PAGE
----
We end this lengthy review with William Rehnquist, who, near the end of his tenure as Chief, stopped caring about the reasoning in the opinion and just cared about the votes. He thought that was all anybody cared about anyways, and the reasoning would get overruled eventually too, so who cares. He was meticulous when it came to being on time and keeping the Court efficient and organized. He knew O'Connor from their days at Stanford together. They were friends for 50 years. He was very conservative, but eventually, he stopped caring so much about the "cause" and arguably moved a tad towards the middle. His health problems are emphasized in the book:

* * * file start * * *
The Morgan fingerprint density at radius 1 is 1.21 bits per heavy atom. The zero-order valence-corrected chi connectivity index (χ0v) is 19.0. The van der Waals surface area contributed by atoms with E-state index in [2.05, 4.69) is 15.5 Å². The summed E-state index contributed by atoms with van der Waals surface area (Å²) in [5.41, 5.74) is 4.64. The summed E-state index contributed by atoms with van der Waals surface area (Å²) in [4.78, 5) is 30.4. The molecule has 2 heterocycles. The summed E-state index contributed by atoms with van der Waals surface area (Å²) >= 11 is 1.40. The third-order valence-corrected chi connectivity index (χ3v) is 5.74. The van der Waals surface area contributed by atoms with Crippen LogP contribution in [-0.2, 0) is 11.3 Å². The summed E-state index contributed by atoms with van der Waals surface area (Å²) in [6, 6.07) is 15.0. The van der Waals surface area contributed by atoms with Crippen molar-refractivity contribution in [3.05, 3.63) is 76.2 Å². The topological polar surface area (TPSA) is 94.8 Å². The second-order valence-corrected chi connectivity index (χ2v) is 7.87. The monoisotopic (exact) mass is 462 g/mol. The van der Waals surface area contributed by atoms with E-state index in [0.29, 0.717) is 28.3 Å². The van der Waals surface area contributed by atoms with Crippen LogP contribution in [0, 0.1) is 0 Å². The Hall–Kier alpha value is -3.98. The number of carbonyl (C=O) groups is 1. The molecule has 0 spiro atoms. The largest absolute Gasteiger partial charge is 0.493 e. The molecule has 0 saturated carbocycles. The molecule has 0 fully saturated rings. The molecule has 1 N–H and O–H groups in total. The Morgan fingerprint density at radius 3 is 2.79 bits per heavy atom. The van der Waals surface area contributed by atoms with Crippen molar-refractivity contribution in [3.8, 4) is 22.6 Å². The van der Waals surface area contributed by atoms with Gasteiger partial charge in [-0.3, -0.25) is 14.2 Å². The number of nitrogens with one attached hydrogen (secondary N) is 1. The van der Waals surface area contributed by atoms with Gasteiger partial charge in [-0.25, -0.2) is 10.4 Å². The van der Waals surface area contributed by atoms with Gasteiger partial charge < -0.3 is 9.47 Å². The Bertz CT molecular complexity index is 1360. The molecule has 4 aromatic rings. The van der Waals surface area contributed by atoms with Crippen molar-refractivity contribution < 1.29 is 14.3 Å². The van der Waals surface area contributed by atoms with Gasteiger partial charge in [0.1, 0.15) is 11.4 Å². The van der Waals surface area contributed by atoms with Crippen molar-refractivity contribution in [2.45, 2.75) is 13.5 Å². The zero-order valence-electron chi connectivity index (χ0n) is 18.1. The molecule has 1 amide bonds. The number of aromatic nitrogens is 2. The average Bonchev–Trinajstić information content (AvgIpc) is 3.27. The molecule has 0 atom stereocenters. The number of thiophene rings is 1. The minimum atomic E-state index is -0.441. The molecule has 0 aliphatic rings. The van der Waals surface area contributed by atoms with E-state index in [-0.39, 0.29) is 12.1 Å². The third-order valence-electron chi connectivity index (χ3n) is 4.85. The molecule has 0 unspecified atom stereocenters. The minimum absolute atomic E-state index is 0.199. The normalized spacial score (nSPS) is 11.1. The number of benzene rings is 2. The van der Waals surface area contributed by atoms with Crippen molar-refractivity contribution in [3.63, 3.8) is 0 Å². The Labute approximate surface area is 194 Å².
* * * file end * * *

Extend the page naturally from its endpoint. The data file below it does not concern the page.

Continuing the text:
"For a large, strapping man, Rehnquist had a delicate constitution. He had a chronically bad back, from an injury he sustained while gardening, and the pain would sometimes cause him to stand up during oral arguments at the Court and take a few steps behind his chair. In the early 1980s, he was even hospitalized for the back problems, and the treatment created new issues. The painkillers caused him to slur his words, and the problem became embarassingly noticeable when he asked questions in Court. The FBI investigation in connection with his promotion to chief justice revealed that Rehnquist's medical problems were more serious than the public was led to believe. He had been addictied to the sedative Placidyl for at least four years, and when he was hospitalized during his withdrawal from the medication in 1981, he suffered hallucinations. On one occasion, he told a nurse that 'Voices outside the room are saying they're going to kill the president.' Still, by the time he became chief, in 1986, his condition appears to have stabilized, in part because he took up tennis. Even though he was entitled to hire four law clerks, he generally took only three, which suited his weekly doubles game." (37-38)